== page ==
Python – Writing a Logger in Python with a decorator

Functions in Python are objects. If this is the first time you read this sentence, then you will not get a lot from this article, but it will show you, that there is quite a lot to learn about Python. Anyway, what does this mean? It means that the functions can be treated like an object in any way – you may assign them to a variable, you may put them in a list and you may treat them as a Python object in any case you like.

The military club of Sofia. If it was a function, it would have been an object in Python, because all functions are objects.

The code below puts 3 functions in a list and calls them with a for loop. Something that you cannot do with #VBA:

Anyway, the target of this article is to write some type of a logger. Loggers are these pieces of software, that you would consider useless until they do not save you 4 hours of debugging. Or blushing you in front of users, who are looking for a trouble to blame you and your old-fashioned VBA software (again VBA!).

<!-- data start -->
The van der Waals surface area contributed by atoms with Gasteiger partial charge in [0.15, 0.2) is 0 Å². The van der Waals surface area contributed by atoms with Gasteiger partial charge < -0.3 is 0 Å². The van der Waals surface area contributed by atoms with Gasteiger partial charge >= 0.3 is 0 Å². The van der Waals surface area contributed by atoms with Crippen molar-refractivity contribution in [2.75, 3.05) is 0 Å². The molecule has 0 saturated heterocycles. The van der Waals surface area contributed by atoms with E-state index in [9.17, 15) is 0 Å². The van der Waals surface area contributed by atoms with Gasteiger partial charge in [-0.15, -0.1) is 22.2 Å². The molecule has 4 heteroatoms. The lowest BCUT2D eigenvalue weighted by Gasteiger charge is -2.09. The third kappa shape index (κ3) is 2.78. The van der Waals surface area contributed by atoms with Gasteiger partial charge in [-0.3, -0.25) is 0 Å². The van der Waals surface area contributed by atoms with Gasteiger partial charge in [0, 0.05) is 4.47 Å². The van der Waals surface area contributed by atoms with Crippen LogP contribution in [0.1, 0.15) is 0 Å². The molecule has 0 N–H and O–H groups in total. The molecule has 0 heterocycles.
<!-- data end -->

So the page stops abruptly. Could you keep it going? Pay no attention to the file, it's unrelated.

Ok, so in this one, the idea of the current logger is to state 3 things:

  • The function that was called in the order it was called;
  • The arguments of the function that was called;
  • The date and time at which the function was called, so you may have some fun debugging;

So, there are 2 ways to do it – go into any function you write and add some lines, printing code. It is actually not as bad as it may seem, you may actually do it. However, the better “pythonistic” way is to use decorators for this one. Thus, you create a single function like the one in my code info(func) and you add it on the top of any function, that you want to be embedded in it. Like in the code below:

And as you can see printed on the console, the log takes Bulgarian time and nicely prints the date and the time:

That’s all folks! 🙂

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